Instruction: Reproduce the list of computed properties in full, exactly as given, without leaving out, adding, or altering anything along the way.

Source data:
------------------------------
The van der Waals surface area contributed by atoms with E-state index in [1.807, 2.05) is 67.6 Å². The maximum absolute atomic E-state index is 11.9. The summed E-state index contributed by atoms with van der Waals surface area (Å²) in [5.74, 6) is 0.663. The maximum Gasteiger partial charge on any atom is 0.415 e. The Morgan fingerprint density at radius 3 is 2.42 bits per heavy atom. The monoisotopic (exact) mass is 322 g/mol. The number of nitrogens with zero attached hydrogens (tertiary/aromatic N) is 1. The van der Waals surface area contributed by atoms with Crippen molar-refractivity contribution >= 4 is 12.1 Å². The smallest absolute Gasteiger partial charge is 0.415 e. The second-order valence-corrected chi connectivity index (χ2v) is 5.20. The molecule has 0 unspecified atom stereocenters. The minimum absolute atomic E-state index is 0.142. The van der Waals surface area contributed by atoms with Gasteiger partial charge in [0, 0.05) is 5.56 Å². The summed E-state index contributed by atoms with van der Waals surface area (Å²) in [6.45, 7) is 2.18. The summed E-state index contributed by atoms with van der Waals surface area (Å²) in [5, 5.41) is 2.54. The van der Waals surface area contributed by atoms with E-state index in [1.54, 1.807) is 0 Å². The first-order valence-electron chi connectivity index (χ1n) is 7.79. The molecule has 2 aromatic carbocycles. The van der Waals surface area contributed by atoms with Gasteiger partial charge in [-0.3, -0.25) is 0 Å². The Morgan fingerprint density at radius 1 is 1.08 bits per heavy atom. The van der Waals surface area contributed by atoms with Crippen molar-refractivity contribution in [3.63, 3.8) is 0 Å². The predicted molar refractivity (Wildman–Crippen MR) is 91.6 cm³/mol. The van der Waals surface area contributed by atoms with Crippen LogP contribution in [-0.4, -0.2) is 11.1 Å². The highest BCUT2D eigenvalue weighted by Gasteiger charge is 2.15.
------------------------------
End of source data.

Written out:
The van der Waals surface area contributed by atoms with E-state index in [1.807, 2.05) is 67.6 Å². The maximum absolute atomic E-state index is 11.9. The summed E-state index contributed by atoms with van der Waals surface area (Å²) in [5.74, 6) is 0.663. The maximum Gasteiger partial charge on any atom is 0.415 e. The Morgan fingerprint density at radius 3 is 2.42 bits per heavy atom. The monoisotopic (exact) mass is 322 g/mol. The number of nitrogens with zero attached hydrogens (tertiary/aromatic N) is 1. The van der Waals surface area contributed by atoms with Crippen molar-refractivity contribution >= 4 is 12.1 Å². The smallest absolute Gasteiger partial charge is 0.415 e. The second-order valence-corrected chi connectivity index (χ2v) is 5.20. The molecule has 0 unspecified atom stereocenters. The minimum absolute atomic E-state index is 0.142. The van der Waals surface area contributed by atoms with Gasteiger partial charge in [0, 0.05) is 5.56 Å². The summed E-state index contributed by atoms with van der Waals surface area (Å²) in [6.45, 7) is 2.18. The summed E-state index contributed by atoms with van der Waals surface area (Å²) in [5, 5.41) is 2.54. The van der Waals surface area contributed by atoms with E-state index in [1.54, 1.807) is 0 Å². The first-order valence-electron chi connectivity index (χ1n) is 7.79. The molecule has 2 aromatic carbocycles. The van der Waals surface area contributed by atoms with Gasteiger partial charge in [-0.3, -0.25) is 0 Å². The Morgan fingerprint density at radius 1 is 1.08 bits per heavy atom. The van der Waals surface area contributed by atoms with Crippen molar-refractivity contribution in [3.63, 3.8) is 0 Å². The predicted molar refractivity (Wildman–Crippen MR) is 91.6 cm³/mol. The van der Waals surface area contributed by atoms with Crippen LogP contribution in [-0.4, -0.2) is 11.1 Å². The highest BCUT2D eigenvalue weighted by Gasteiger charge is 2.15.